Interestingly, data shows that the highest percentage of Muslims (greater than 50 percent) were concentrated in the northwest – Balochistan, NW Frontier Province, Sind, Punjab, and Kashmir – and Bengal in the northeast. In the heartland under Muslim rule– Uttar Pradesh, Bihar, Madhya Pradesh, Gujarat, Maharashtra, Orissa – that number rarely exceeds 30 percent and is often much lower.
This does not reflect widespread genocide and forced conversions in a region under Muslim control for 500 years, as British history would have us believe.
If Hindus were in the majority in this region during British, that must be true of demographics during Muslim rule as well. There is no record of later mass conversions back to Hinduism during the colonial era, simply because the religion does not permit reconversion from Islam to Hinduism, unlike in Spain where Muslims reverted to Christianity in the 16th century.
Balochistan and NW Frontier Province were British conquests and not under the jurisdiction of the Muslim rulers of India.
In Bengal, a unique situation emerged during the Mughal period. In The Rise of Islam and the Bengal Frontier, 1204-1760, history professor Richard Eaton describes major shifts in the Ganges river system that opened up vast tracts in East Bengal for rice cultivation. Mughal documents of that era report intense movements of populations into the region followed by unprecedented prosperity. Significant segments of the newly settled population embraced Islam inspired by a very vibrant Sufi movement. The Sufi movement also influenced large-scale conversion in Kashmir, as well as in Assam, which has 35-40 % Muslim population in certain areas, even though Assam was not subject to Muslim control for any significant period.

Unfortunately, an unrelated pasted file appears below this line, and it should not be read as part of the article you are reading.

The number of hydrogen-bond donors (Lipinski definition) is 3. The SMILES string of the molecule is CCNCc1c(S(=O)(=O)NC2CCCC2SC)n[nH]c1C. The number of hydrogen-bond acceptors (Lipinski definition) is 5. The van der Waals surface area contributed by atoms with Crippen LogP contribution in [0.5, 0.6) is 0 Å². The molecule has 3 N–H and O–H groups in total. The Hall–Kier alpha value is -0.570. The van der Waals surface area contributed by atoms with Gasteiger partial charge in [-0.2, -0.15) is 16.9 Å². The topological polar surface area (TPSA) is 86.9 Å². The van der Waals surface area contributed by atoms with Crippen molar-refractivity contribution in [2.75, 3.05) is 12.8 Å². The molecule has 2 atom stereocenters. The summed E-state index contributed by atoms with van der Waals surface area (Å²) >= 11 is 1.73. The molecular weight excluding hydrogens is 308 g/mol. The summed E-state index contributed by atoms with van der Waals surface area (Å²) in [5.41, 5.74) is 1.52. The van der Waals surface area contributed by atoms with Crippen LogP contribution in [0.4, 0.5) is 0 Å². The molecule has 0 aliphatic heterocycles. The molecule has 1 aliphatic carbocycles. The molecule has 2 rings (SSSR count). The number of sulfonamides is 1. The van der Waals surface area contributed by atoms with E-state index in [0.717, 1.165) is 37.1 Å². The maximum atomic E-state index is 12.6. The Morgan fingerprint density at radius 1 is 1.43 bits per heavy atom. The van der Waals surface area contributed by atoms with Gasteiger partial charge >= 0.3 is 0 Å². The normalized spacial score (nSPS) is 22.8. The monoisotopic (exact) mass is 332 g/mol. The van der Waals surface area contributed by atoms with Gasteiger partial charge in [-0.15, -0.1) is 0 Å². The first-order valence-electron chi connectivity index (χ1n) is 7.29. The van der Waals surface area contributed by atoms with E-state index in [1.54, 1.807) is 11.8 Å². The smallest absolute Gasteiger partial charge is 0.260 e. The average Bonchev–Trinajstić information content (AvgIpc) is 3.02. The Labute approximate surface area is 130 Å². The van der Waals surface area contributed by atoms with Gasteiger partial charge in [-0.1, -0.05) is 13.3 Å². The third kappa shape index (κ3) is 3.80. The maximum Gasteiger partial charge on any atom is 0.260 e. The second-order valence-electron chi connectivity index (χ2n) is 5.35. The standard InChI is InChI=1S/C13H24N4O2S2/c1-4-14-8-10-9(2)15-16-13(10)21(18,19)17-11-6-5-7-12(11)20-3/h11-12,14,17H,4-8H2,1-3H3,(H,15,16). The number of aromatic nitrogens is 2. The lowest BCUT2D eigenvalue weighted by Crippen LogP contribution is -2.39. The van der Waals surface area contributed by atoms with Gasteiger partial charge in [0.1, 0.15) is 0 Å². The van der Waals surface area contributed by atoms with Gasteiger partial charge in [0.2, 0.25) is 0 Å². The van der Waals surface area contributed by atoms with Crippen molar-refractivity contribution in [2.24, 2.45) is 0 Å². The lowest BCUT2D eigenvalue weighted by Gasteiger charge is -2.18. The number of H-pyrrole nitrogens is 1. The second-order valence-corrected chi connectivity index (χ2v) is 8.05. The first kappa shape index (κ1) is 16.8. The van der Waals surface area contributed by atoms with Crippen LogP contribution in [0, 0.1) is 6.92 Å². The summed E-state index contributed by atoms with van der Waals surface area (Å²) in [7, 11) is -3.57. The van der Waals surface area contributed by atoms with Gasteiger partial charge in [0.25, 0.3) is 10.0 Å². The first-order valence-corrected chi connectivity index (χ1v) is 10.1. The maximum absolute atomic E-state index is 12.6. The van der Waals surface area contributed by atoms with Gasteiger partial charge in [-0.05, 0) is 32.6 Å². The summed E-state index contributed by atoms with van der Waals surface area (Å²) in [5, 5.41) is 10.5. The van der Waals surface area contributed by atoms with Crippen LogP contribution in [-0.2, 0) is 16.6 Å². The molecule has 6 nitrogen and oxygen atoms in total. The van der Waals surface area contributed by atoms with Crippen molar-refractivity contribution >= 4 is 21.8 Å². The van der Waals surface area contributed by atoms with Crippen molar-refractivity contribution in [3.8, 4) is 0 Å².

Another intriguing fact is that most Hindu practices that currently prevail originated or took root during the Muslim era. For instance, many of the leaders of the Bhakti movement flourished during Muslim times – Ramananda, Sant Kabir, Guru Nanak, Chaitanya Mahaprabhu, Vallabhacharya, Dadu Dayal, Mirabai, Surdas, Tukaram – and impacted Hinduism in ways we experience even today.
In the 16th century, by the Ganga in Varanasi, Goswami Tulsidas composed his magnum opus, Ramcharitamanas, a work that is foundational to Hindu religious life in northern India. Sridhar Swami wrote his major commentary on the Bhagavad Gita during the same period. After Sri Chaitanya discovered Vrindavan in the forests near Mathura, two of his disciples Goswamis Roop and Sanatan spread the gospel of Gaudiya Vaishnavism across northern India. And in my native Bengal, the iconic Durga Puja and Kali Puja in their present forms essentially took shape around the fifteenth or sixteenth centuries.
The influence of these sages and poets is deeply felt even in the Hindu ethos of today. Clearly, Muslim rulers did destroy Hindu temples and suppressed Hindu life and religious practices on occasion, but the proliferation of Hindu religious movements and practices in the 16th century seems at odds with the British perspective of a Muslim hegemony under which Hindus suffered in silence.